function(any arguments..., function callback) nodeFunction,
    [Object {
        multiArgs: boolean=false,
        context: any=this
    } options]
) -> function

Returns a function that will wrap the given nodeFunction. Instead of taking a callback, the returned function will return a promise whose fate is decided by the callback behavior of the given node function. The node function should conform to node.js convention of accepting a callback as last argument and calling that callback with error as the first argument and success value on the second argument.

If the nodeFunction calls its callback with multiple success values, the fulfillment value will be the first fulfillment item.

Setting multiArgs to true means the resulting promise will always fulfill with an array of the callback's success value(s). This is needed because promises only support a single success value while some callback API's have multiple success value. The default is to ignore all but the first success value of a callback function.

If you pass a context, the nodeFunction will be called as a method on the context.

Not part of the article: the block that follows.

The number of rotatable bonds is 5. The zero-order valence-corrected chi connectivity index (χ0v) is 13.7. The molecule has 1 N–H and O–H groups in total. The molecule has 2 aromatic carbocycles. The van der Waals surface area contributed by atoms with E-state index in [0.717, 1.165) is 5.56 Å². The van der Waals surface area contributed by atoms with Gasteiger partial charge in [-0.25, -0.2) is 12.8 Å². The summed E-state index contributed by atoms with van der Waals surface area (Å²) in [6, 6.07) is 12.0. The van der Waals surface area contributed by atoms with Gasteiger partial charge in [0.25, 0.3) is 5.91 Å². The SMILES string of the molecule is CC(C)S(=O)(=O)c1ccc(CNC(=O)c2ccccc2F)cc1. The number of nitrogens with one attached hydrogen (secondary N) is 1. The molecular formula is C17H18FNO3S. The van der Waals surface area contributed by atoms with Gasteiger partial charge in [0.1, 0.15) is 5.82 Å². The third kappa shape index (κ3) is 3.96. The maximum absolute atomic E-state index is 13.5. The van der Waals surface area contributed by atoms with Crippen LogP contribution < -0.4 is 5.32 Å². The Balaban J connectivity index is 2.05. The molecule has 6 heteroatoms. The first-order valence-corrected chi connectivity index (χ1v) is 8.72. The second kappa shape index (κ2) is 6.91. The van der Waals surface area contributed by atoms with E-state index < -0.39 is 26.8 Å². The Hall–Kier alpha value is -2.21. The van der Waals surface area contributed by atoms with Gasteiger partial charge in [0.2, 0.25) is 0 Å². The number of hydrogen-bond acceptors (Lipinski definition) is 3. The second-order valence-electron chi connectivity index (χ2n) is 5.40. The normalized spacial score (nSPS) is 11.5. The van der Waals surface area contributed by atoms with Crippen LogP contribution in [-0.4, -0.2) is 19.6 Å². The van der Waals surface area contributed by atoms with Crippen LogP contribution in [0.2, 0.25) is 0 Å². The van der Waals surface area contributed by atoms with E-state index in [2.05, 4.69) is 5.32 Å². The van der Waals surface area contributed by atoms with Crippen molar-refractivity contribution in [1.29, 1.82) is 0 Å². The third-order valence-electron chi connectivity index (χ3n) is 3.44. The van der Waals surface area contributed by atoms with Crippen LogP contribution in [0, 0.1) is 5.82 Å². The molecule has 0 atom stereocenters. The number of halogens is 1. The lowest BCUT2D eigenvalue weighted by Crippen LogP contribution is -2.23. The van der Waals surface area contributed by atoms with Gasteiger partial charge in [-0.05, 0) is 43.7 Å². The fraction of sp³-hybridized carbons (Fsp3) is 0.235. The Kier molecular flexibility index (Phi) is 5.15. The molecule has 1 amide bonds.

Example of promisifying the asynchronous readFile of node.js fs-module:

var readFile = Promise.promisify(require("fs").readFile);

readFile("myfile.js", "utf8").then(function(contents) {
    return eval(contents);
}).then(function(result) {
    console.log("The result of evaluating myfile.js", result);
}).catch(SyntaxError, function(e) {
    console.log("File had syntax error", e);
//Catch any other error
}).catch(function(e) {
    console.log("Error reading file", e);

Note that if the node function is a method of some object, you can pass the object as the second argument like so:

var redisGet = Promise.promisify(redisClient.get, {context: redisClient});
redisGet('foo').then(function() {

But this will also work:

var getAsync = Promise.promisify(redisClient.get);
getAsync.call(redisClient, 'foo').then(function() {

© 2013–2018 Petka Antonov
Licensed under the MIT License.